Keywords: Etoricoxib, solid dispersions, Xanthan gum, guar gum, gum acacia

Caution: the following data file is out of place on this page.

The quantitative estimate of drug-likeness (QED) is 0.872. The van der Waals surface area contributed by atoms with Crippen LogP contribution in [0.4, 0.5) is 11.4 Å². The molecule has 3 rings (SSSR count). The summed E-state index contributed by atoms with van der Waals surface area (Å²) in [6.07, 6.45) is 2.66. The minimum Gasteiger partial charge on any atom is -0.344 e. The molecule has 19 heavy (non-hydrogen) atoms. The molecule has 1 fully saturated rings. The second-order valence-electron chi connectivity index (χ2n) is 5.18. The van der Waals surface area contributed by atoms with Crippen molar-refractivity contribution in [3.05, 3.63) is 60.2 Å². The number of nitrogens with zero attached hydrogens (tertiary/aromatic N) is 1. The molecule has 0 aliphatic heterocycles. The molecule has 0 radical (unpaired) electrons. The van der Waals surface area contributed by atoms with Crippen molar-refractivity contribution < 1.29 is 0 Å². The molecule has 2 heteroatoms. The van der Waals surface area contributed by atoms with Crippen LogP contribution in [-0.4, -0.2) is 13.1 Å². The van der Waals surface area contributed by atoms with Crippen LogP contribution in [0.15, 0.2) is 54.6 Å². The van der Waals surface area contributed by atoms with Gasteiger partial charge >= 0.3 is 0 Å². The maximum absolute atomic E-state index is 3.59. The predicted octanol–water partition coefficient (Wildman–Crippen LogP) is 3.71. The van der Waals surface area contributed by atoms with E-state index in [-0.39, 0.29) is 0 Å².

Poorly water-soluble drugs are expected to have dissolution-limited absorption. Increasing drug solubility may contribute substantially to improved drug absorption and consequently drug bioavailability. There are several pharmaceutical strategies available to improve the aqueous solubility of poorly soluble drugs: solid dispersion, solubilization using surfactants, the use of cosolvents, reduction of particle size, hydrotrophy, and the use of aqueous soluble derivative or salts.1,2 Solid dispersion techniques have been used to enhance the dissolution and oral bioavailability of many poorly soluble drugs.3 One aspect of solid dispersion technology on which most researchers in the field would agree is that the number of marketed products arising from this approach has been disappointing. Indeed,the sheer simplicity of the manufacturing method, the fact that in general only the drug andcarrier are required, and the frequently reported improvements in both the dissolution rate andbioavailability would lead one to expect that the transfer to the marketplace would be rapid andwidespread. Research for alternative carriers has been increasing to suit the industrial applications as well as to reduce the production cost and toxic effects. Recently, many natural polymers have been evaluated for their use in new applications. The dissolution rate of drugs from formulations containing viscous carriers is generally low due to the formation of a gel layer on the hydrated surfaces, which prevents drug release during dissolution. This can be overcome during tablet formulation by adding disintegrants. Pulverization of the product is also another important drawback with the high viscosity carriers;it can be overcome by using a decreasing order of polymer/drug ratio during formulation.4,5 The poor aqueous solubility and wettability of etoricoxib, 5-chloro-6-methyl-3 [4-(methyl sulfonyl)phenyl]-2, 3-bypyridine, a highly selective second generation cyclooxygenage-2 inhibitor administered orally as an analgesic and nonsteroidal anti-inflammatory drug, cause difficulties in the formulation oforal dosage forms and lead to variable bioavailability.6 It is used in the treatment of rheumatoid arthritis, osteoarthritis, postoperative dental pain, chronic back pain, and acute gout. Moreover, recent studies have evidenced its efficacy in patients with ankylosing spondylitis. However, its very low aqueous solubility and poor dissolution can cause formulation problems and limit its therapeutic application by delaying the rate of absorption and the onset of action.7-10 Hence, enhancement of the solubility and/or dissolution rate of etoricoxib can be achieved by preparation of solid dispersions. Many authors have formulated solid dispersions of etoricoxib using a number of various polymers and methods. However, few attempts have been made to prepare solid dispersions of etoricoxib using natural polymers like xanthan gum, guar gum, and gum acacia as carriers to improve its aqueous solubility and dissolution. In the present study, a solvent evaporation technique was used to prepare solid dispersions with natural carriers, mainly xanthan gum, guar gum, and gum acacia and combinations of them. Solid dispersions and pure etoricoxib in the form of powder were characterized in comparison with pure drug and corresponding physical mixtures in the same ratios by Fourier transform infrared spectroscopy (FTIR), differential scanning calorimetry (DSC), X-ray powder diffractogram (XRPD), and in vitro drug release.